After that, feel free to look under the NGS Resources and head over to another fun, fact-filled National Geographic webpage. http://kids.nationalgeographic.com/ is full of “weird but true” facts, just like in their books! Must make a free account to view the links with the key icon on them.

NG

PBS Kids from http://pbskids.org/martha/stories/truestories/parents.html is a great resource for those starting to read nonfiction. The contents are all applicable to any age, but “Martha’s True Stories Chart” is for the little ones. “The “Truth” about Nonfiction” is a nice guide when you are discovering what topics your child might want to read about. “How to “Read” Nonfiction” has good tips for reading nonfiction. The most important tip being that you don’t have to read every page.

Resource Area For Teaching from http://www.raftbayarea.org/educator-resources has resources for educators of all types. There are some free idea sheets and some activity kits for purchase. At over 700 idea sheets, there should be plenty to choose from after browsing subjects and grades.

Reading Rockets from http://www.readingrockets.org/books/nonfiction-for-kids is a good site for parents, teachers, and other people that deal with kids. The image below shows some of the many categories of web pages available at this website. There are Reading Adventure Packs. Themes with recommended books, activities, educational websites, and interactive apps are available. The tip sheets are for patents to help raise strong readers.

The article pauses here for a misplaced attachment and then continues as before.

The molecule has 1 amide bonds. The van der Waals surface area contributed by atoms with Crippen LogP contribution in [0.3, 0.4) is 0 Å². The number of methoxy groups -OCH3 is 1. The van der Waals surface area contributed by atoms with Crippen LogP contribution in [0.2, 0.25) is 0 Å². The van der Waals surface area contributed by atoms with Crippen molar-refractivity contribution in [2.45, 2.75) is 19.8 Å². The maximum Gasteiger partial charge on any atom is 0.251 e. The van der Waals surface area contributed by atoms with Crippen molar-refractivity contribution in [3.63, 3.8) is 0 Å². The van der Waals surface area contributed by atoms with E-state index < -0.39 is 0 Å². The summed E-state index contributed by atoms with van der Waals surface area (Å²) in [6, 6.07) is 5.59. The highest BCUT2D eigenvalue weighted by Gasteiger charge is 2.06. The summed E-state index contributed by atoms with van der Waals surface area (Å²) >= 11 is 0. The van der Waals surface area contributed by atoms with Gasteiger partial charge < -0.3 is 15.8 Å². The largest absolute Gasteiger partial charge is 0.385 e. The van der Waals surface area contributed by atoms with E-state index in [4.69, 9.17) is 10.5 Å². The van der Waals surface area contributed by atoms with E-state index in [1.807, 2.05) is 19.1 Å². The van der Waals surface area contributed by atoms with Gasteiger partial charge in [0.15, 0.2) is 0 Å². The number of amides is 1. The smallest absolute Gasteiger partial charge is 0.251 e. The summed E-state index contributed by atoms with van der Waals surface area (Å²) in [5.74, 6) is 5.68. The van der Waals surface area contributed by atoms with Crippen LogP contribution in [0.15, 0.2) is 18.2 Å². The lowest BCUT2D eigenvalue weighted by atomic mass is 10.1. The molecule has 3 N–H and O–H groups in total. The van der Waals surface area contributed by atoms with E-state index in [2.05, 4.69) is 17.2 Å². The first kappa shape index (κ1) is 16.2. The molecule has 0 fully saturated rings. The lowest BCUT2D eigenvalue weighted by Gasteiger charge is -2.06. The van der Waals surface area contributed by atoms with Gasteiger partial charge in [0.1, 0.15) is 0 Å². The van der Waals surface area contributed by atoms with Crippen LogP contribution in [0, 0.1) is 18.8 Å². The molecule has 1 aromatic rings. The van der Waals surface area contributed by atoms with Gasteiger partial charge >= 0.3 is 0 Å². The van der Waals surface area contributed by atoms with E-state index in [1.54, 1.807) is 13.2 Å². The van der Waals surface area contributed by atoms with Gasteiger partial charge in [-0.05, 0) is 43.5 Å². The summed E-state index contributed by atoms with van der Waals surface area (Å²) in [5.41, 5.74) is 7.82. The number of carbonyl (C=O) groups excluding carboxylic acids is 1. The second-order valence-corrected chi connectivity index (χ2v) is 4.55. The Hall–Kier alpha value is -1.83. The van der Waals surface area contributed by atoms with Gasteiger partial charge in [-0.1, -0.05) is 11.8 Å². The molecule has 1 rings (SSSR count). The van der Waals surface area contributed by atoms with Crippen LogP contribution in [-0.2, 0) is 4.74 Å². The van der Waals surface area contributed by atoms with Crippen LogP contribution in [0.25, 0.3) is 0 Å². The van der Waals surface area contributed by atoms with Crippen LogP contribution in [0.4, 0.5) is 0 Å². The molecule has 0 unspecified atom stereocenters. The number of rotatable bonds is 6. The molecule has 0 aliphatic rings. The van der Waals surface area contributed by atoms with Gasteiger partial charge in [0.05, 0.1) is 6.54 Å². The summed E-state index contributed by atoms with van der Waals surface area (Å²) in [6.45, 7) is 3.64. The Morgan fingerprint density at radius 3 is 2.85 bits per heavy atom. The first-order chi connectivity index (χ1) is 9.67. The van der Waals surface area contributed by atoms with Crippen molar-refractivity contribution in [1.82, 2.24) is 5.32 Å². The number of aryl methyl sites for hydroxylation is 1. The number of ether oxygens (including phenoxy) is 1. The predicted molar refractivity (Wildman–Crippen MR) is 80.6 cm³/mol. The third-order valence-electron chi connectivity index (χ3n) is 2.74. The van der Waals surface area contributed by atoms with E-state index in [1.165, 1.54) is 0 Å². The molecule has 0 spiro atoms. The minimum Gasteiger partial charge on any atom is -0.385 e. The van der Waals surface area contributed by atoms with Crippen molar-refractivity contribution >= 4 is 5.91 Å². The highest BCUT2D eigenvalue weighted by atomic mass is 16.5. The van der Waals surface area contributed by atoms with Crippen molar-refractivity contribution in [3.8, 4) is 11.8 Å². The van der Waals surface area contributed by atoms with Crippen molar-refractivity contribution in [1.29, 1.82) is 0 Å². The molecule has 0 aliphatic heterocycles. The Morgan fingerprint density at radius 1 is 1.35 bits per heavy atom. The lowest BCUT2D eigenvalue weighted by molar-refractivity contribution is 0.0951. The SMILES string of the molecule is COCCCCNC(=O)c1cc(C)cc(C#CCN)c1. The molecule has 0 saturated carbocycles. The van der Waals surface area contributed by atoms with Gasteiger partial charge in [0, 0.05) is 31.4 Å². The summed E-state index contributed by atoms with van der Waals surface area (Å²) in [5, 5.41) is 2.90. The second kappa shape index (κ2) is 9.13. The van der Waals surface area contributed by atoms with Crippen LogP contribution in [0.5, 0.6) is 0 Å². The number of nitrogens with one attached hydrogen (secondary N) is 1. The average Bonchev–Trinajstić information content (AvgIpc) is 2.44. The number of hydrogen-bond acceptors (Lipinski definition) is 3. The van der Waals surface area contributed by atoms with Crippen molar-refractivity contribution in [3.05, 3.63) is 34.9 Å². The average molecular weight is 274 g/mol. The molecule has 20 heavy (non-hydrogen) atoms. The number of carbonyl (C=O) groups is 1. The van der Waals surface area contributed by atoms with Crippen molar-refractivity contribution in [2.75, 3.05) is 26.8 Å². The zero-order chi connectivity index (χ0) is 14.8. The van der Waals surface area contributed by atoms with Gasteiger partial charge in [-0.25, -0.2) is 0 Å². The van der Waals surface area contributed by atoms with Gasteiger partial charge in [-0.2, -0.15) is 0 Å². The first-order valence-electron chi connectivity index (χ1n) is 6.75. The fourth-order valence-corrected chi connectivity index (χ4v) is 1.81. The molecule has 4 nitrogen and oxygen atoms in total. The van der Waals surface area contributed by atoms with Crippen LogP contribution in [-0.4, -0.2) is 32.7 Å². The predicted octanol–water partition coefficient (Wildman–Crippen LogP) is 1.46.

reading rocket

Time For Kids from http://www.timeforkids.com/ is another fun, yet educational, website with a magazine. This magazine is available to purchase a subscription, with a high chance that your school or public library will have either the adult and/or kids version available to read or check out. There are articles on movies in entertainment and rockets in science. There are plenty of articles available on their website if you just want to see what they’ve got!

time

Kids will read more nonfiction materials if it is made for them! Using fun activities, videos, apps, and their language, you can help children make the right choices to be more informed in life. Parents, teachers, and librarians can help round out children’s educations by making learning fun and easy.

References:

(2015). Great Websites For Kids. Retrieved April 2, 2015, from http://gws.ala.org/

(2015). Highlights Kids. Retrieved April 2, 2015, from https://www.highlightskids.com/

(2015). Ink Think Tank. Retrieved April 2, 2015, from http://inkthinktank.com/

(2015). ipl2. Retrieved April 2, 2015, from http://www.ipl.org/

(2014). Kids Discover. Retrieved April 2, 2015, from http://www.kidsdiscover.com/

(2015). Newsela. Retrieved April 2, 2015, from https://newsela.com/

(2015). National Geographic Children’s Books. Retrieved April 2, 2015, from http://www.ngchildrensbooks.org/

(2015). PBS Kids. Retrieved April 2, 2015, from http://pbskids.org/martha/stories/truestories/parents.html

(2015). Resource Area For Teaching. Retrieved April 2, 2015, from http://www.raftbayarea.org/educator-resources

(2015). Reading Rockets. Retrieved April 2, 2015, from http://www.readingrockets.org/books/nonfiction-for-kids

(2015). Time For Kids. Retrieved April 2, 2015, from http://www.timeforkids.com/

One Comment

  1. Anita / Apr 20 2015

    Thanks for sharing these great resources